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Grant to refurbish fairgrounds grandstands

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POLSON — With rodeos, concerts, fireworks viewing, rodeo camps and cross-country meets, the Polson fairgrounds grandstands seat a lot of people every year.

While the underlying structure is sound on the 70-year-old grandstand, the benches, walkways and decks are in need of replacing.

Polson Fairgrounds Inc. recently received an $80,000 grant from the Montana Office of Tourism to do just that.

The fairgrounds, originally donated by Polson businessman and philanthropist Hilbert Hanson for a “public rodeo grounds,” were starting to deteriorate. The PFI leased the fairgrounds in 1984, and volunteers have donated hundreds of hours of volunteer time to preserve, maintain and improve the fairground property and keep it operational, according to the PFI website. The Polson fairgrounds receive no tax money to maintain the property; the tax money goes to the Ronan fairgrounds.

Since it’s run by volunteers and fundraisers, before the PFI could even think about refurbishing the grandstand, they had to raise $40,000, since the tourism infrastructure investment grant was a two-for-one-matching grant. Over several years, the board raised the funds through silent and live auctions at the annual Cowboy Ball, concessions stands at rodeos and revenue from other events.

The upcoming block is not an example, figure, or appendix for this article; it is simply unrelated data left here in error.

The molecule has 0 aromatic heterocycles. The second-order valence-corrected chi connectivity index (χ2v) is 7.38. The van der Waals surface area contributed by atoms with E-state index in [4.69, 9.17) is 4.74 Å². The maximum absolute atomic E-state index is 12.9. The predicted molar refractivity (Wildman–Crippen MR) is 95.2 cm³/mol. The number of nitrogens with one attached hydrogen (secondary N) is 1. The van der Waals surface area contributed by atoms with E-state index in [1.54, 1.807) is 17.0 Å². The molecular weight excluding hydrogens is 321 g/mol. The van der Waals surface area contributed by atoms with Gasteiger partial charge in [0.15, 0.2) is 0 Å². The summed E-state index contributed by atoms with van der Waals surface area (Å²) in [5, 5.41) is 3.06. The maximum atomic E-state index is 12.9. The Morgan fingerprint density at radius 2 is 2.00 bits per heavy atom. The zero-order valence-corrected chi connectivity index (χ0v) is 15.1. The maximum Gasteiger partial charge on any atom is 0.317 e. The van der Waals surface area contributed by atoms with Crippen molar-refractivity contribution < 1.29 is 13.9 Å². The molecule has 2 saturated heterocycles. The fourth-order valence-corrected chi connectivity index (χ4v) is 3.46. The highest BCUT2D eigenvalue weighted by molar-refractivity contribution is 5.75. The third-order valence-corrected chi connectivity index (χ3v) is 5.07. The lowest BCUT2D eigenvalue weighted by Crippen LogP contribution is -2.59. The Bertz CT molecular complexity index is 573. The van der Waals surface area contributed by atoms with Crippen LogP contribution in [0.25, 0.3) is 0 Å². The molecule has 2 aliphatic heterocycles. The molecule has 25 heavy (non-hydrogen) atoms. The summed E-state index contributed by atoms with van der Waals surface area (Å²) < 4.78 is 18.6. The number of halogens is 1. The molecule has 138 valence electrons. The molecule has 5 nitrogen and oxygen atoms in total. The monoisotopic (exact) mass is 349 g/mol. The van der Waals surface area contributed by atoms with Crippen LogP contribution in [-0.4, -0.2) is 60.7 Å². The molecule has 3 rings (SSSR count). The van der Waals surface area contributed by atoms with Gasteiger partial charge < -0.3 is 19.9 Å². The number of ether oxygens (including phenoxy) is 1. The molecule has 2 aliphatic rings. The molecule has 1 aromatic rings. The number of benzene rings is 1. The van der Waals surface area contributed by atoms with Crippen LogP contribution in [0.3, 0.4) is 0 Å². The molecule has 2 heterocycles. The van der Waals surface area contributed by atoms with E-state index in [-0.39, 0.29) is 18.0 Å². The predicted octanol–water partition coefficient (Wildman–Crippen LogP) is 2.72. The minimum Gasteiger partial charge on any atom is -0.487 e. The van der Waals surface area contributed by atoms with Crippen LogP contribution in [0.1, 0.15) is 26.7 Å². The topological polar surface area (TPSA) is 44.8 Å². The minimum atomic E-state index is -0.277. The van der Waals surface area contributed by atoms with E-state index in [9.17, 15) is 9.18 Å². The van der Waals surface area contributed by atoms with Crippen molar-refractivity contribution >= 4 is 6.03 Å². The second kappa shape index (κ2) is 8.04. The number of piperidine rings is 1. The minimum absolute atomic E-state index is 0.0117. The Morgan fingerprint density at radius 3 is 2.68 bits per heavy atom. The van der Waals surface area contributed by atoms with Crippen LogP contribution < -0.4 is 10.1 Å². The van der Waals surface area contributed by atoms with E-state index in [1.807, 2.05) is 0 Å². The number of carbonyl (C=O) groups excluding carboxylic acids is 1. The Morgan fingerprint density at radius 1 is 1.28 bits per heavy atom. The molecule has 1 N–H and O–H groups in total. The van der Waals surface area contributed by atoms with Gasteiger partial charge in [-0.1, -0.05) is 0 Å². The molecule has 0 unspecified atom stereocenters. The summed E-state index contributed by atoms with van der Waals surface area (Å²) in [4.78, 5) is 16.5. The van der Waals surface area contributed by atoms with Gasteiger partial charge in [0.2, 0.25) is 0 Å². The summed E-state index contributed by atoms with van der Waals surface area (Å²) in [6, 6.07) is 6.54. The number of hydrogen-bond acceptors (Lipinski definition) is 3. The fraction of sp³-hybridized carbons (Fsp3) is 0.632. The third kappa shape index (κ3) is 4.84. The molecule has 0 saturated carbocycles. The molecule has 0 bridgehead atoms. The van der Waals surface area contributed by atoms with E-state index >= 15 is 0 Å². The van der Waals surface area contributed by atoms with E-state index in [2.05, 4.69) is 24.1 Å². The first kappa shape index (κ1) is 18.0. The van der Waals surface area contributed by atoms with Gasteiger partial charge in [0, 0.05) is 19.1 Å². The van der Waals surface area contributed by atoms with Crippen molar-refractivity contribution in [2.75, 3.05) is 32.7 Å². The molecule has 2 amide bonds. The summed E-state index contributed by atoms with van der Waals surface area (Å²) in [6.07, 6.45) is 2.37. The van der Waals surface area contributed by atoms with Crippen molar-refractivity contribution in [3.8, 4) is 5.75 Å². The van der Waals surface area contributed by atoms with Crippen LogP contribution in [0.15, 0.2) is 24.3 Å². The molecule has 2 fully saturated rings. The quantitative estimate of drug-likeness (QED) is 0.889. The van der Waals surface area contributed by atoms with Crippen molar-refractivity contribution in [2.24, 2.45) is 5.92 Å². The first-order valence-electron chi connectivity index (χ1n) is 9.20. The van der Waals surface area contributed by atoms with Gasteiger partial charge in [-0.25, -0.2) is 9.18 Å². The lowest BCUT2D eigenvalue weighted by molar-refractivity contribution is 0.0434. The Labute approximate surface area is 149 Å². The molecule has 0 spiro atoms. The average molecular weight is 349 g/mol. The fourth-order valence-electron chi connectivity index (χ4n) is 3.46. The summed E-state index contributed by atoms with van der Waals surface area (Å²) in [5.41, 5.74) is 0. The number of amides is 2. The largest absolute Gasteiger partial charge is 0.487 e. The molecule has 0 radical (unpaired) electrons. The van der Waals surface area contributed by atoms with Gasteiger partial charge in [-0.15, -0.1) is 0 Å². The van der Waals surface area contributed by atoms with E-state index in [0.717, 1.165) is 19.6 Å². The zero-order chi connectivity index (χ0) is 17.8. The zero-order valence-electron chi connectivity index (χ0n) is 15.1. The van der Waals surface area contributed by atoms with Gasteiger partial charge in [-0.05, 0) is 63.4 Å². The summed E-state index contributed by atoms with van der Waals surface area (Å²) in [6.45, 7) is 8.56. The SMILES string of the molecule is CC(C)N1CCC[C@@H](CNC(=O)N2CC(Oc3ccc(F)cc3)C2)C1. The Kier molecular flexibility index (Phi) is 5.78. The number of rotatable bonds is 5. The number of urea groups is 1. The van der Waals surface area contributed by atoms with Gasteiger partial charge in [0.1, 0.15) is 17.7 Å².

Three PFI members, Una Rose Graham, Toni Burton and Sharon Procopio, novice grant writers all, wrote the grant.

“What we are going to do is take off all the seats, walkways and decks and replace them with wood,” Graham said. “To go any other way (such as using Trex materials) is too much money.”

Two rows of seating are not under the roof of the grandstand, and the PFI members plan to replace the wood decking there with concrete and may also make concrete seating, although the seating is still under discussion. 

PFI already has bids from local contractors who have supported the PFI and hope to get started on the project this fall. The entire grandstand project will come in at $120,000.

The funding for TII grants comes from the lodging tax collected across the State of Montana. For the last couple of years, the Montana Office of Tourism has had $550,000 available, and money must be spent on tourism-related projects. It helps Montana communities build tourism in their areas, entices people to visit, stay and recreate.

The fairgrounds had a busy summer, with at least three concerts, a rodeo Bible camp, fireworks viewing on the Fourth of July, the Polson PRCA rodeo, the Indian National Finals Tour rodeo, the United Indian Rodeo Association rodeo, the Polson High School rodeo and the Polson High School cross-country meet, to name just a few activities.

The PFI's next fundraiser will be the Cowboy Ball in April.

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